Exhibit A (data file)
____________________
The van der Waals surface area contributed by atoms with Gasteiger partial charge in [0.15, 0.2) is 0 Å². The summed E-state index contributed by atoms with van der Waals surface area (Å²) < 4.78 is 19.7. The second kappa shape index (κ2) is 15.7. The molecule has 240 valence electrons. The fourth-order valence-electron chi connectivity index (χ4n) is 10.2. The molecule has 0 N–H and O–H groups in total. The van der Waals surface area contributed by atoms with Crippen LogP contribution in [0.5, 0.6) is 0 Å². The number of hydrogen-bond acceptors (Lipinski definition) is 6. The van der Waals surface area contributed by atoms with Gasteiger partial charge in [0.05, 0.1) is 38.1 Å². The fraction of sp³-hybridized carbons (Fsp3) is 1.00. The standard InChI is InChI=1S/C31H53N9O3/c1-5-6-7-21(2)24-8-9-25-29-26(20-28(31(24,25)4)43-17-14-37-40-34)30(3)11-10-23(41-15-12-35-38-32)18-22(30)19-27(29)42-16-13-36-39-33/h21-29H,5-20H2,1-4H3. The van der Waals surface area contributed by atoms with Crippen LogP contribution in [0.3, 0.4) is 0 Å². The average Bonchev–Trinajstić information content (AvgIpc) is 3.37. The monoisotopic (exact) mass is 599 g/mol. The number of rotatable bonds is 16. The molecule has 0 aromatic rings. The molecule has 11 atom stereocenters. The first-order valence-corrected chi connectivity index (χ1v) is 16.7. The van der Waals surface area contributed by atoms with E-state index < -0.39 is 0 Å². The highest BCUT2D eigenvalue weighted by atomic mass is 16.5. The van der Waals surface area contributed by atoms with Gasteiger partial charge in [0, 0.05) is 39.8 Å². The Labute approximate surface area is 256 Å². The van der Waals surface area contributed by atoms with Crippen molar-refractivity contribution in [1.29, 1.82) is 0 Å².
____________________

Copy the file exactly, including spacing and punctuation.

The van der Waals surface area contributed by atoms with Gasteiger partial charge in [0.15, 0.2) is 0 Å². The summed E-state index contributed by atoms with van der Waals surface area (Å²) < 4.78 is 19.7. The second kappa shape index (κ2) is 15.7. The molecule has 240 valence electrons. The fourth-order valence-electron chi connectivity index (χ4n) is 10.2. The molecule has 0 N–H and O–H groups in total. The van der Waals surface area contributed by atoms with Crippen LogP contribution in [0.5, 0.6) is 0 Å². The number of hydrogen-bond acceptors (Lipinski definition) is 6. The van der Waals surface area contributed by atoms with Gasteiger partial charge in [0.05, 0.1) is 38.1 Å². The fraction of sp³-hybridized carbons (Fsp3) is 1.00. The standard InChI is InChI=1S/C31H53N9O3/c1-5-6-7-21(2)24-8-9-25-29-26(20-28(31(24,25)4)43-17-14-37-40-34)30(3)11-10-23(41-15-12-35-38-32)18-22(30)19-27(29)42-16-13-36-39-33/h21-29H,5-20H2,1-4H3. The van der Waals surface area contributed by atoms with Crippen LogP contribution in [0.3, 0.4) is 0 Å². The average Bonchev–Trinajstić information content (AvgIpc) is 3.37. The monoisotopic (exact) mass is 599 g/mol. The number of rotatable bonds is 16. The molecule has 0 aromatic rings. The molecule has 11 atom stereocenters. The first-order valence-corrected chi connectivity index (χ1v) is 16.7. The van der Waals surface area contributed by atoms with E-state index < -0.39 is 0 Å². The highest BCUT2D eigenvalue weighted by atomic mass is 16.5. The van der Waals surface area contributed by atoms with Gasteiger partial charge in [0, 0.05) is 39.8 Å². The Labute approximate surface area is 256 Å². The van der Waals surface area contributed by atoms with Crippen molar-refractivity contribution in [1.29, 1.82) is 0 Å².